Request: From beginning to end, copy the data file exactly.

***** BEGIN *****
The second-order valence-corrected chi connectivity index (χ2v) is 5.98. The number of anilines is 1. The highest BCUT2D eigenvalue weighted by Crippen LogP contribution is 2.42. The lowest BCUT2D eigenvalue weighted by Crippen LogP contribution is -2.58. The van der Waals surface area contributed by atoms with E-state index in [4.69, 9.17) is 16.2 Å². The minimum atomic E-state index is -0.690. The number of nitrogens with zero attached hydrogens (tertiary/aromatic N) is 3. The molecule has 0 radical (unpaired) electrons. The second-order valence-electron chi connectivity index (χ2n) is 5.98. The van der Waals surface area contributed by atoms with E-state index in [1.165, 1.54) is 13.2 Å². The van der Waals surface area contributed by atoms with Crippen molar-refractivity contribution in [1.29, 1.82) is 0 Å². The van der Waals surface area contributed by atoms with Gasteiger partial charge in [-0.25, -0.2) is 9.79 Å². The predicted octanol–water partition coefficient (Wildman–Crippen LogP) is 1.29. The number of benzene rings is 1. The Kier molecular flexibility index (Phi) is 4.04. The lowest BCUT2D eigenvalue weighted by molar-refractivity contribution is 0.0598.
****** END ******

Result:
The second-order valence-corrected chi connectivity index (χ2v) is 5.98. The number of anilines is 1. The highest BCUT2D eigenvalue weighted by Crippen LogP contribution is 2.42. The lowest BCUT2D eigenvalue weighted by Crippen LogP contribution is -2.58. The van der Waals surface area contributed by atoms with E-state index in [4.69, 9.17) is 16.2 Å². The minimum atomic E-state index is -0.690. The number of nitrogens with zero attached hydrogens (tertiary/aromatic N) is 3. The molecule has 0 radical (unpaired) electrons. The second-order valence-electron chi connectivity index (χ2n) is 5.98. The van der Waals surface area contributed by atoms with E-state index in [1.165, 1.54) is 13.2 Å². The van der Waals surface area contributed by atoms with Crippen molar-refractivity contribution in [1.29, 1.82) is 0 Å². The van der Waals surface area contributed by atoms with Gasteiger partial charge in [-0.25, -0.2) is 9.79 Å². The predicted octanol–water partition coefficient (Wildman–Crippen LogP) is 1.29. The number of benzene rings is 1. The Kier molecular flexibility index (Phi) is 4.04. The lowest BCUT2D eigenvalue weighted by molar-refractivity contribution is 0.0598.